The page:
In June 2020, however, the NCA encountered its first setback when the Court of Appeal ruled that it had ‘no real prospect’ of succeeding in overturning the High Court’s decision in April 2020 in NCA v. Baker and Others,30 which ordered the discharge of three UWOs obtained by the NCA against Nurali Aliyev, the grandson of former Kazakh president, Nursultan Nazarbayev. In its ruling,31 the Court of Appeal found that the case presented by the NCA was ‘flawed by inadequate investigation into some obvious lines of enquiry’.32 The decision is an instructive example of the court’s approach to robust scrutiny of UWO applications.

28.4 Tax evasion and the Criminal Finances Act 2017

The Criminal Finances Act 2017 also introduced a new corporate offence focused on tax evasion. As with the UKBA’s corporate offence, this represents another significant departure from the traditional ‘directing mind’ identification doctrine for corporate criminal liability under English law.

Part 3 of the Criminal Finances Act 2017 creates two corporate offences of failure to prevent the facilitation of tax evasion. The offences are modelled on section 7 of the UKBA and apply to both domestic and overseas tax evasion. The offences are (1) failure to prevent the facilitation of UK tax evasion offences (section 45) and (2) failure to prevent the facilitation of foreign tax evasion offences (section 46).

If the offence took place outside the jurisdiction, however, UK prosecutors must still prove to the criminal standard that both the taxpayer and the associated person committed an offence. The prosecutor will also need to prove dual criminality of the conduct. The offences consist of three component parts. First, the prosecution must prove criminal evasion by a taxpayer; and there must have been dishonest33 facilitation of tax evasion by an associated person.34 Where these two components are satisfied, the relevant body is criminally liable (unless it can show that it had ‘reasonable preventative procedures’ in place, or that it was unreasonable to expect the company to have had such procedures in place).

A ‘relevant body’ is a company or a partnership, wherever it may be incorporated or formed.35 A ‘person associated’ with the relevant body is an employee, an agent or any other person performing services for or on behalf of that relevant body.36 Again, this is broadly comparable to the concepts in the UKBA. Section 46 of the Criminal Finances Act 2017 provides that a company or partnership that carries on business in the United Kingdom will commit an offence if a ‘person associated’ with it commits a ‘foreign tax evasion facilitation offence’, unless the company or partnership had reasonable procedures in place to prevent the facilitation offence. A foreign tax evasion facilitation offence means conduct that:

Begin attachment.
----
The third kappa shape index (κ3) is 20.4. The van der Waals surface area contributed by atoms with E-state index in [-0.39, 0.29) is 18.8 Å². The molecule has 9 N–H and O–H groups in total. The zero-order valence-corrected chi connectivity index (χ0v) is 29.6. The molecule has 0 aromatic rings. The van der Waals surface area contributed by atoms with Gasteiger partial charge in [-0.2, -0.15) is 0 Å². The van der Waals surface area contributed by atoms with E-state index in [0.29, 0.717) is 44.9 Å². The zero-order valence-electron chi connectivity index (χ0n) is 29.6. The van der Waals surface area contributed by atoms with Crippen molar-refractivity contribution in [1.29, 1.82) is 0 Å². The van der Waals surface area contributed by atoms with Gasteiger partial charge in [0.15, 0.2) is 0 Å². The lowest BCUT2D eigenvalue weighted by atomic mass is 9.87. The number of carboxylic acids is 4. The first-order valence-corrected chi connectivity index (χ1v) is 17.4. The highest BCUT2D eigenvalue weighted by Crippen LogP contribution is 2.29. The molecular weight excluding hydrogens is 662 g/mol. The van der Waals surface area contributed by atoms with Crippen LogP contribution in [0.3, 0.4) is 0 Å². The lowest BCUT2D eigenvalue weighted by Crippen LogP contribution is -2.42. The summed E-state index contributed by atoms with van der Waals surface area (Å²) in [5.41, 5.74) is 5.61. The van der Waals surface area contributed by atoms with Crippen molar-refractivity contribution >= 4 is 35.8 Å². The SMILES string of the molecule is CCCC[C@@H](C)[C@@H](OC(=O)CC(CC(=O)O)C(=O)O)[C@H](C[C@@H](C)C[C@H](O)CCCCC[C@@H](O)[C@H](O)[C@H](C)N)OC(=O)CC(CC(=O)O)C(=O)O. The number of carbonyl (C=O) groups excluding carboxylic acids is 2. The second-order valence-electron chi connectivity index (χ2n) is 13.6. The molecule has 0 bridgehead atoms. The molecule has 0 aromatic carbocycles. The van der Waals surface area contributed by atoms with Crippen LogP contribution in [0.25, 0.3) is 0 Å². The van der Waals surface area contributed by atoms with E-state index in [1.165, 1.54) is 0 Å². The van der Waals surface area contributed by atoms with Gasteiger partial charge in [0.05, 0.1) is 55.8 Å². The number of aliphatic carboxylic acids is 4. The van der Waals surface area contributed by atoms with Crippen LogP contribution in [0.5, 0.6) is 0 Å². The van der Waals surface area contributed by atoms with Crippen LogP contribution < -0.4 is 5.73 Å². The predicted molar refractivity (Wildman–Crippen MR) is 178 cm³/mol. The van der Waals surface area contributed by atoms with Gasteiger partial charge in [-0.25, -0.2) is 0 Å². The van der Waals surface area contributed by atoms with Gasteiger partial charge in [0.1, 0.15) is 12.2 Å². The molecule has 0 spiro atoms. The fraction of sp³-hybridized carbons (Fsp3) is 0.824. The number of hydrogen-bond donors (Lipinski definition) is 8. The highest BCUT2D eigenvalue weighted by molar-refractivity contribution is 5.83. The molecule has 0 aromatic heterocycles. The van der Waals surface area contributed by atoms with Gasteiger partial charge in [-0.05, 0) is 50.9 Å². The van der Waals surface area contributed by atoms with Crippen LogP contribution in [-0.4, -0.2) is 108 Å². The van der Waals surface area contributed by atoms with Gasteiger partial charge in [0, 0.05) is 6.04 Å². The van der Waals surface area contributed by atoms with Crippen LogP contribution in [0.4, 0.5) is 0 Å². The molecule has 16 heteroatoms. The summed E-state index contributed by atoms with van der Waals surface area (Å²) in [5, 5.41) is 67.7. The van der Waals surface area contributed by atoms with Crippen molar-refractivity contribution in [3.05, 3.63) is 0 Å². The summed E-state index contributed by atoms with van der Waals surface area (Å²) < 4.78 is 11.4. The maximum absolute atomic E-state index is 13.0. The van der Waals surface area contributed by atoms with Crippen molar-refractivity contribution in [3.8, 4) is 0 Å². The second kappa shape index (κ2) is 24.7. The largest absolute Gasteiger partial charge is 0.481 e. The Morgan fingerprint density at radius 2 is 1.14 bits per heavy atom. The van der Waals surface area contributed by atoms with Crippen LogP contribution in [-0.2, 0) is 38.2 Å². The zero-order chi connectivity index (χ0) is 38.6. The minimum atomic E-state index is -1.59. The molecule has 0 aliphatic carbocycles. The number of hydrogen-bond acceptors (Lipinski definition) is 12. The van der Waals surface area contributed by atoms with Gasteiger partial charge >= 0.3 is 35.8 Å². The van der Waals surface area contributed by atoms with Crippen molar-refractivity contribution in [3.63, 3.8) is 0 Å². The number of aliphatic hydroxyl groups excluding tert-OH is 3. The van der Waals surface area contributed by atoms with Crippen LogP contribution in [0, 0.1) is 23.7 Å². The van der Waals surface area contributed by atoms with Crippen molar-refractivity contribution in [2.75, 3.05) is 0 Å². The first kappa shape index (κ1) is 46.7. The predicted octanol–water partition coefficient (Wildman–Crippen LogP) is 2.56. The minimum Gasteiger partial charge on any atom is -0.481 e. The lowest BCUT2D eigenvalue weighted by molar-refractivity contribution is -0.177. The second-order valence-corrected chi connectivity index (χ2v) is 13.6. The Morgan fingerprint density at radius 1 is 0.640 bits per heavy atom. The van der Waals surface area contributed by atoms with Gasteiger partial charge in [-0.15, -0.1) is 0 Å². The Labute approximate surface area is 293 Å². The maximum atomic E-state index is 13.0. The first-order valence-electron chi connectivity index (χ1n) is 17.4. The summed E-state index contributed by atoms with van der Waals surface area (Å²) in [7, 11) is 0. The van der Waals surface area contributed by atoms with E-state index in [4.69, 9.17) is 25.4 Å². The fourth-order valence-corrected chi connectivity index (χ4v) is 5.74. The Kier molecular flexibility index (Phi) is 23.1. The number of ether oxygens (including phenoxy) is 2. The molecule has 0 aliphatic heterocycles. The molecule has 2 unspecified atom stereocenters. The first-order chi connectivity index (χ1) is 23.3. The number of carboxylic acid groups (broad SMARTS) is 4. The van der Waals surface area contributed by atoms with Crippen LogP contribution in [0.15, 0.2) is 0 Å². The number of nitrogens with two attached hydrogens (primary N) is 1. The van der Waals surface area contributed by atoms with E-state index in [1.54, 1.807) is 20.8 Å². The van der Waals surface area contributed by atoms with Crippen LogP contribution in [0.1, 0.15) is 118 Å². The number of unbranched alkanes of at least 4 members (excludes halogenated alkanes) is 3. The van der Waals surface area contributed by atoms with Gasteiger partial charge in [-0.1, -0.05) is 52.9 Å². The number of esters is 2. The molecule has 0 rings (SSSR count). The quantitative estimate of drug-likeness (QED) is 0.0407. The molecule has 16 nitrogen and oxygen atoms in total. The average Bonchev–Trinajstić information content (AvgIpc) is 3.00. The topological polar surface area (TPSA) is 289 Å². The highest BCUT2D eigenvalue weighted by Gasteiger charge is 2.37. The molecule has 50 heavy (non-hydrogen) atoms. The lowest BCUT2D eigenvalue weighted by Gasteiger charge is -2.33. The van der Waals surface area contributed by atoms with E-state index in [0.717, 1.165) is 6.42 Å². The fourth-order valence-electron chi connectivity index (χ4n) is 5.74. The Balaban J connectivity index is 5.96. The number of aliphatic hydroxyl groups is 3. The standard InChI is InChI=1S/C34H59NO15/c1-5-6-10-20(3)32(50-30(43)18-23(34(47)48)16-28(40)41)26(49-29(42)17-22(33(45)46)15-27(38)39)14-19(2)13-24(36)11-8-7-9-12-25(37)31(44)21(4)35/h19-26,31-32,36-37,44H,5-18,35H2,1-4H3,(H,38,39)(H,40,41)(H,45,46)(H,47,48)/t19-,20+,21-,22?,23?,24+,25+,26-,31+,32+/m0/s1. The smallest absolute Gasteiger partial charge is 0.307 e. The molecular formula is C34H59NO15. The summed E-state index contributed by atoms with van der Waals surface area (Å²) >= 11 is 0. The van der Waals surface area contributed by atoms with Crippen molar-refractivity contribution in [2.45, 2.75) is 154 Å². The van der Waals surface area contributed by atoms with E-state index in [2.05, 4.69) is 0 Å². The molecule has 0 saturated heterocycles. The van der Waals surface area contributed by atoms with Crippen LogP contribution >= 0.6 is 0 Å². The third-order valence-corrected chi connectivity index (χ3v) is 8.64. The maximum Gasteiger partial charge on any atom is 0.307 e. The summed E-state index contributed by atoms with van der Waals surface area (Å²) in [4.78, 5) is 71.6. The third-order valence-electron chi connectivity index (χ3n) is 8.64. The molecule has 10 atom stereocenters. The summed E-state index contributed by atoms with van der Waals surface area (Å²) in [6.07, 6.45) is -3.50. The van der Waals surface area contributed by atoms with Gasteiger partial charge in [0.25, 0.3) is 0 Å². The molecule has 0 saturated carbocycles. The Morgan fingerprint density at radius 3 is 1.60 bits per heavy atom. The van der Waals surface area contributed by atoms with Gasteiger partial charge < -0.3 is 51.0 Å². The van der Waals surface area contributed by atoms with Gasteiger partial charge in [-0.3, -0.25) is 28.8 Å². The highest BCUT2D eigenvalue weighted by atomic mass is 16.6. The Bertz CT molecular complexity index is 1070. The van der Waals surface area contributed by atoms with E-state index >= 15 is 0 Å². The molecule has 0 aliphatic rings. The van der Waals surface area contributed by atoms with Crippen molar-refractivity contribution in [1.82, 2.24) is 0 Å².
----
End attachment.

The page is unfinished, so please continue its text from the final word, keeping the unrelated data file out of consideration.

amounts to an offence under the law of a foreign country, . . . relates to the commission by another person of a foreign tax evasion offence under the law of that country, and . . . would, if the foreign tax evasion offence were a UK tax evasion offence, amount to a UK tax evasion facilitation offence37

28.5 Financial sanctions

Financial sanctions restrict the provision of financial services, or access to global capital markets, or both. More specifically, those restrictions can include bans on investments in a particular country, or the denial of banking relationships. Trade sanctions restrict the trading of certain products or commodities (e.g., arms, oil and diamonds) from targeted countries (e.g., Iran, Russia and Syria) and control the export of certain products (e.g., military or dual-use items) to targeted countries.38

For the purposes of this chapter, we focus on financial sanctions.39 On 1 January 2021, the United Kingdom’s legal framework regarding financial sanctions was consolidated under the Sanctions and Anti-Money Laundering Act 2018 (SAMLA). Previously, the United Kingdom used secondary legislation to implement various sanctions programmes made by the United Nations Security Council and the European Union. This post-Brexit sanctions framework has given the United Kingdom a new and broad discretion to amend and update its domestic regime. The UK Foreign, Commonwealth and Development Office has implemented a number of regulations to replace the EU sanctions regimes (as implemented in the United Kingdom) with domestic regulations. The United Kingdom has also adopted country-specific regulations to replace the equivalent EU regulations that restrict activities in respect of certain countries or territories as well as certain terrorist organisations.40

In July 2020, the British government announced the UK Global Human Rights Sanctions Regulations 2020 (the Regulations),41 pursuant to SAMLA.

The Regulations empower the Foreign Secretary to designate persons (whether or not UK persons) according to specific criteria and impose asset freezes and travel bans.42